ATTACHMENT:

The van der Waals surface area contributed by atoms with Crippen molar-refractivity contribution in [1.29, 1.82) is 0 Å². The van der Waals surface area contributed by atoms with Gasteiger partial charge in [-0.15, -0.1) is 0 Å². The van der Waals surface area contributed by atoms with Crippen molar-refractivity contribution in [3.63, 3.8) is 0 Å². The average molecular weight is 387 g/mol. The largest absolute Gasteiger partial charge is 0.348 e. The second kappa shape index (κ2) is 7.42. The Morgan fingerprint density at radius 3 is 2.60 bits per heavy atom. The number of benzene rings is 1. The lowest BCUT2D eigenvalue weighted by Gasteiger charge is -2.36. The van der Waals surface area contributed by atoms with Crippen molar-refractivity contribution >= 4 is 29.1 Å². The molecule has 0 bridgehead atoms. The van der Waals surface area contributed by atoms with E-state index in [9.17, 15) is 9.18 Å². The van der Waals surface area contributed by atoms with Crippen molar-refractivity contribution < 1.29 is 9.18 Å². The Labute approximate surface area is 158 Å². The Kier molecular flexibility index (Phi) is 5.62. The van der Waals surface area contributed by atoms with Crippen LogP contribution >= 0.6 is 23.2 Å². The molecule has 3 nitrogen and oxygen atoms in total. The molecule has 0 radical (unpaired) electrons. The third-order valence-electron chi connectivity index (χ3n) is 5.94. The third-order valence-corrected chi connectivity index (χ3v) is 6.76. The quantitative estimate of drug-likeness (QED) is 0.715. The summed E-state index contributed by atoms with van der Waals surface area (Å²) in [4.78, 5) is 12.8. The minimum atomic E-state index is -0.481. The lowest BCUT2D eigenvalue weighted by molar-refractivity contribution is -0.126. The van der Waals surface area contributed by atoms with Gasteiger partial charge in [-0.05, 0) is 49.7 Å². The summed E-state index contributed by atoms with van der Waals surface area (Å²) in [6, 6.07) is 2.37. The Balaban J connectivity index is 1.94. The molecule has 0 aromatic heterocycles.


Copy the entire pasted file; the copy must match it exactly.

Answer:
The van der Waals surface area contributed by atoms with Crippen molar-refractivity contribution in [1.29, 1.82) is 0 Å². The van der Waals surface area contributed by atoms with Gasteiger partial charge in [-0.15, -0.1) is 0 Å². The van der Waals surface area contributed by atoms with Crippen molar-refractivity contribution in [3.63, 3.8) is 0 Å². The average molecular weight is 387 g/mol. The largest absolute Gasteiger partial charge is 0.348 e. The second kappa shape index (κ2) is 7.42. The Morgan fingerprint density at radius 3 is 2.60 bits per heavy atom. The number of benzene rings is 1. The lowest BCUT2D eigenvalue weighted by Gasteiger charge is -2.36. The van der Waals surface area contributed by atoms with Crippen molar-refractivity contribution >= 4 is 29.1 Å². The molecule has 0 bridgehead atoms. The van der Waals surface area contributed by atoms with E-state index in [9.17, 15) is 9.18 Å². The van der Waals surface area contributed by atoms with Crippen molar-refractivity contribution < 1.29 is 9.18 Å². The Labute approximate surface area is 158 Å². The Kier molecular flexibility index (Phi) is 5.62. The van der Waals surface area contributed by atoms with Crippen LogP contribution >= 0.6 is 23.2 Å². The molecule has 3 nitrogen and oxygen atoms in total. The molecule has 0 radical (unpaired) electrons. The third-order valence-electron chi connectivity index (χ3n) is 5.94. The third-order valence-corrected chi connectivity index (χ3v) is 6.76. The quantitative estimate of drug-likeness (QED) is 0.715. The summed E-state index contributed by atoms with van der Waals surface area (Å²) in [4.78, 5) is 12.8. The minimum atomic E-state index is -0.481. The lowest BCUT2D eigenvalue weighted by molar-refractivity contribution is -0.126. The van der Waals surface area contributed by atoms with Gasteiger partial charge in [-0.05, 0) is 49.7 Å². The summed E-state index contributed by atoms with van der Waals surface area (Å²) in [6, 6.07) is 2.37. The Balaban J connectivity index is 1.94. The molecule has 0 aromatic heterocycles.